This blog post along with these two articles also do a good job explaining how an advisor should provide value:
Here are some highlights:
“A client called up his advisor, wanting to know what he should do in reaction to the plummeting market. “Nothing,” said the advisor. The next year, he called again, wanting to know what he should do in response to the soaring price of gold. “Nothing,” was the advisor’s response. In year three the client called again, wanting to know what he should do to take advantage of the soaring bull market. “Nothing,” said the advisor again. “Excuse me,” said the client, “but every time I ask your advice, you tell me to do nothing. Remind me again what I’m paying you for.” “You’re paying me,” said the advisor, “to keep you from doing something.”
Conflicts of Interest and Mutual Fund Advice:
USA Today Article:
But the biggest takeaway here is the power of patience and inactivity.
Investing requires, more than anything, patience and discipline. But it attracts, more than anybody, the impatient and impulsive.
Siegel's data is a good example of how the insatiable thirst to buy, sell, and fiddle with a portfolio can lead to lower long-term returns. Even in what appears to be a passive portfolio like the S&P 500, analysts are constantly thinking about what stocks to get rid of and what to replace them with. It sounds smart, but it often comes at the cost of performance.
So much of successful investing relies not on your ability to buy and sell stocks better than anyone else, but your ability to hold those stocks longer than anyone else.
As Warren Buffett put it, "The stock market is designed to transfer money from the active to the patient."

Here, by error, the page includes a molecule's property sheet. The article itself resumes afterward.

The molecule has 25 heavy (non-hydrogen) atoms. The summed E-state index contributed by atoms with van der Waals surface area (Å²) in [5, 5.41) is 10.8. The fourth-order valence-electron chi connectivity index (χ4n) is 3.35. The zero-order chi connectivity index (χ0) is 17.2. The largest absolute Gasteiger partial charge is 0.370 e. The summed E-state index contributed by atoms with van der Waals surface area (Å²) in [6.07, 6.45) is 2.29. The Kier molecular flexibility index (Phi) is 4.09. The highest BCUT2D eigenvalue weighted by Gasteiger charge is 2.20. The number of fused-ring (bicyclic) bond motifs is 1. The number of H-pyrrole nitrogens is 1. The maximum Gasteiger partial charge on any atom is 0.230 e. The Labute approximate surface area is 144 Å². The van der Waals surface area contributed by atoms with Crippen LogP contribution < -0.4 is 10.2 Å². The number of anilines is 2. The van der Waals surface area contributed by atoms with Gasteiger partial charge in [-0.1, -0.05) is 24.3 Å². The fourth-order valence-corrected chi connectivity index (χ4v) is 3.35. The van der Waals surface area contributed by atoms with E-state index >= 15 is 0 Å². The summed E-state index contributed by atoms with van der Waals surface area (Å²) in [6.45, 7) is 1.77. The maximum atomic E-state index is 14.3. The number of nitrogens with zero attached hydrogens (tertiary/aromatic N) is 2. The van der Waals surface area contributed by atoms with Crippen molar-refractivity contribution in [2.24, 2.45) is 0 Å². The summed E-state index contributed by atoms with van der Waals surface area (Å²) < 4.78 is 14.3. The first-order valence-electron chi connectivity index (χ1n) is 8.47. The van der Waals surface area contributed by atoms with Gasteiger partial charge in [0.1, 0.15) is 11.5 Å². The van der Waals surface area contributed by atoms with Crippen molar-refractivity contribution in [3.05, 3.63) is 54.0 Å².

Just leave it alone.
Not every advisor understands the importance of behavioral coaching, and Farella said it took him a while to grasp the concept as well. Farella said he spent his first eight to ten years as an advisor convinced that his job was to outperform the market.
"When you first start out, you think you have to know more than everyone else, so prospective clients select you over another advisor," he said. "But I've turned that around. I don't know more than everyone else."
Farella said he and the other advisors at Rockbridge now know that investment selection is not their most important job.
"Earlier in our practice, we thought our value was in constructing portfolios to meet clients' goals," Farella said. "We do construct portfolios. But now I tell my clients that you hire us to keep you staying the course and not making emotional decisions when you can least afford it.
"I've got the message down so well, I don't care if they buy it or not, but if they do, they'll end up with us," he added.
Farella said that he and his colleagues stress to prospective clients that they as advisors take the long view and are not apt to time the market or react to headlines.
In summary, if investors simply grasped the importance of not trying to control what they can't control (where the market is going) and focused on what they can control (when to start saving, how much to save, and when to retire), then most advisors would go out of business. No wonder investors remain in the dark.